For the fourth year running, Humanstate developers were all over the Swiss Perl Workshop in Villars on 25 to 26 August 2017. With a delegation of seven developers (nearly a fifth of total attendance), presentations by Lee Johnson and Cal McCutcheon, and a conference braai (BBQ) at our offices, you might say we were well represented.
Yet Perl isn’t new. How is the language of the 90s still cool?
Lee explains: “Perl was responsible for the birth of the ‘dynamic Web’ in the mid 90s, and many well-known companies used it to bootstrap their businesses. They might not have so much Perl in their stacks anymore, but it's still everywhere. Startups still use it.”
Perl in Humanstate
As for our interest and investment in Perl, easily 95% of our stack is written in it, and has been since the company started in 2001. Humanstate continues to send developers to workshops and conferences, and Lee contributes back code:
What about the future? “We’ve modernised the GivenGain stack [with it] and are doing the same for PayProp – including adding a RESTful API. I think it's safe to say we are committed to the language,” he says.
The Perl confab circuit
The workshop attracted approximately 40 attendees – “pretty good for a small workshop in the mountains”, says Lee. (Perl leading light Damian Conway prefers ‘exclusive’.)
Make no mistake, there are enough Perl conferences and workshops to fill up your annual conference quota. They range from smaller workshops and meetups to larger conferences getting a few hundred attendees to ones attracting over a thousand, as in the case of recent Perl conferences in Japan.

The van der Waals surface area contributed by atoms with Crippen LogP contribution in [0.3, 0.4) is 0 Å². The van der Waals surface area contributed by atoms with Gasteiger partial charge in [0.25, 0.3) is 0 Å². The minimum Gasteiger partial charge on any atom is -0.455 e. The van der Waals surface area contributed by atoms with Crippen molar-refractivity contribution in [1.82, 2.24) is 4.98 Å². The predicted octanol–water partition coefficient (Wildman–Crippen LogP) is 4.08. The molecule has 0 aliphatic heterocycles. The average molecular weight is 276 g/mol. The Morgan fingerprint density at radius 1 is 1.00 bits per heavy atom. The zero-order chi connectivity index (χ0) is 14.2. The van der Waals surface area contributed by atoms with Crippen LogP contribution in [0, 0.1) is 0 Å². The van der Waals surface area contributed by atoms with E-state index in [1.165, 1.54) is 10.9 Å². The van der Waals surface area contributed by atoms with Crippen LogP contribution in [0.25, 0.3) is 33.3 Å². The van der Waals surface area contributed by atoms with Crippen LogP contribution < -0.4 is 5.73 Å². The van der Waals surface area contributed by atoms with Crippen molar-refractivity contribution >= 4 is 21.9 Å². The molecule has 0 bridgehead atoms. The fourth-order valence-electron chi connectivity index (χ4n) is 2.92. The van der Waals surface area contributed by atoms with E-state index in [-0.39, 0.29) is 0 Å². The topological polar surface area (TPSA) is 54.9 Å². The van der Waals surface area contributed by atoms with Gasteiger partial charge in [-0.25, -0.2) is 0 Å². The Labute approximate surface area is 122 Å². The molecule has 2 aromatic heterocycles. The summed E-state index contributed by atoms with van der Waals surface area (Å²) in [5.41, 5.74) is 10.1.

In fact, Perl conferences are such a thing that there was once an entire series of them called Yet Another Perl Conference (now known as The Perl Conference). Gone are the days of readable acronyms.
Here’s Lee’s Instagram feed showing some of the things that go down at these events.
So, what’s new with Perl? Lots, as it happens. There are yearly releases of the Perl core code, which include many updates and bug fixes. Here's this year's delta.
Then there are new modules and code, frequently uploaded to the Comprehensive Perl Archive Network (CPAN).
And, of course, there’s Perl 6, formally released 18 months ago, on which we’ve been seeing the first book releases in 2017.
Few can sing Perl 6’s praises like Cal: “With Perl 6 taking the best ideas from many modern languages and coherently bundling them in a single language, it is poised to be the language for thinking and coding in systems,” he says.
Photos by Lee Johnson